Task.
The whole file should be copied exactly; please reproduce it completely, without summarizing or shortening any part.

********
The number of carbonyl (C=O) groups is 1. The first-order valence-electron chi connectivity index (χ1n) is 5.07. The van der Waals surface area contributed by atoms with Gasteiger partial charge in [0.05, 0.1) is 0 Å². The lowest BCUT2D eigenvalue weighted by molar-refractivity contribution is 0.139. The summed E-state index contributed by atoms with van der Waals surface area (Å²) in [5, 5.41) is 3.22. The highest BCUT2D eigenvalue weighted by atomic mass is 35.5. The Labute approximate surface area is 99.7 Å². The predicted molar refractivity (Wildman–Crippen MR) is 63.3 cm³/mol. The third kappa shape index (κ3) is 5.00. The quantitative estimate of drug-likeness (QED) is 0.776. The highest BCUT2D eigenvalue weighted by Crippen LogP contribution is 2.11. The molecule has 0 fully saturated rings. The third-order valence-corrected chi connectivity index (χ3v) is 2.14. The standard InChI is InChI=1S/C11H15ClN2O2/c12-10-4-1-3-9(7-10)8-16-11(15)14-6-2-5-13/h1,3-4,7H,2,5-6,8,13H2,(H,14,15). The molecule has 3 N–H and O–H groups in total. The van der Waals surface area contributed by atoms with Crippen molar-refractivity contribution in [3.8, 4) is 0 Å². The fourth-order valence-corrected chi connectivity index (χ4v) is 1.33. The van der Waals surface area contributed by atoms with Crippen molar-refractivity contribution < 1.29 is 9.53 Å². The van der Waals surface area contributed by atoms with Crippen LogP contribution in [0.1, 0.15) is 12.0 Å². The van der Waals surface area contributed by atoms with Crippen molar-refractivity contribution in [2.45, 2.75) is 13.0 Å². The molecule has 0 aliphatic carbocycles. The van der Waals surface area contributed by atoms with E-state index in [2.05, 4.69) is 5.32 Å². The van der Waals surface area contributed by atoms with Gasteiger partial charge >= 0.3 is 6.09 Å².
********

The number of carbonyl (C=O) groups is 1. The first-order valence-electron chi connectivity index (χ1n) is 5.07. The van der Waals surface area contributed by atoms with Gasteiger partial charge in [0.05, 0.1) is 0 Å². The lowest BCUT2D eigenvalue weighted by molar-refractivity contribution is 0.139. The summed E-state index contributed by atoms with van der Waals surface area (Å²) in [5, 5.41) is 3.22. The highest BCUT2D eigenvalue weighted by atomic mass is 35.5. The Labute approximate surface area is 99.7 Å². The predicted molar refractivity (Wildman–Crippen MR) is 63.3 cm³/mol. The third kappa shape index (κ3) is 5.00. The quantitative estimate of drug-likeness (QED) is 0.776. The highest BCUT2D eigenvalue weighted by Crippen LogP contribution is 2.11. The molecule has 0 fully saturated rings. The third-order valence-corrected chi connectivity index (χ3v) is 2.14. The standard InChI is InChI=1S/C11H15ClN2O2/c12-10-4-1-3-9(7-10)8-16-11(15)14-6-2-5-13/h1,3-4,7H,2,5-6,8,13H2,(H,14,15). The molecule has 3 N–H and O–H groups in total. The van der Waals surface area contributed by atoms with Crippen molar-refractivity contribution in [3.8, 4) is 0 Å². The fourth-order valence-corrected chi connectivity index (χ4v) is 1.33. The van der Waals surface area contributed by atoms with Crippen molar-refractivity contribution < 1.29 is 9.53 Å². The van der Waals surface area contributed by atoms with Crippen LogP contribution in [0.1, 0.15) is 12.0 Å². The van der Waals surface area contributed by atoms with Crippen molar-refractivity contribution in [2.45, 2.75) is 13.0 Å². The molecule has 0 aliphatic carbocycles. The van der Waals surface area contributed by atoms with E-state index in [2.05, 4.69) is 5.32 Å². The van der Waals surface area contributed by atoms with Gasteiger partial charge >= 0.3 is 6.09 Å².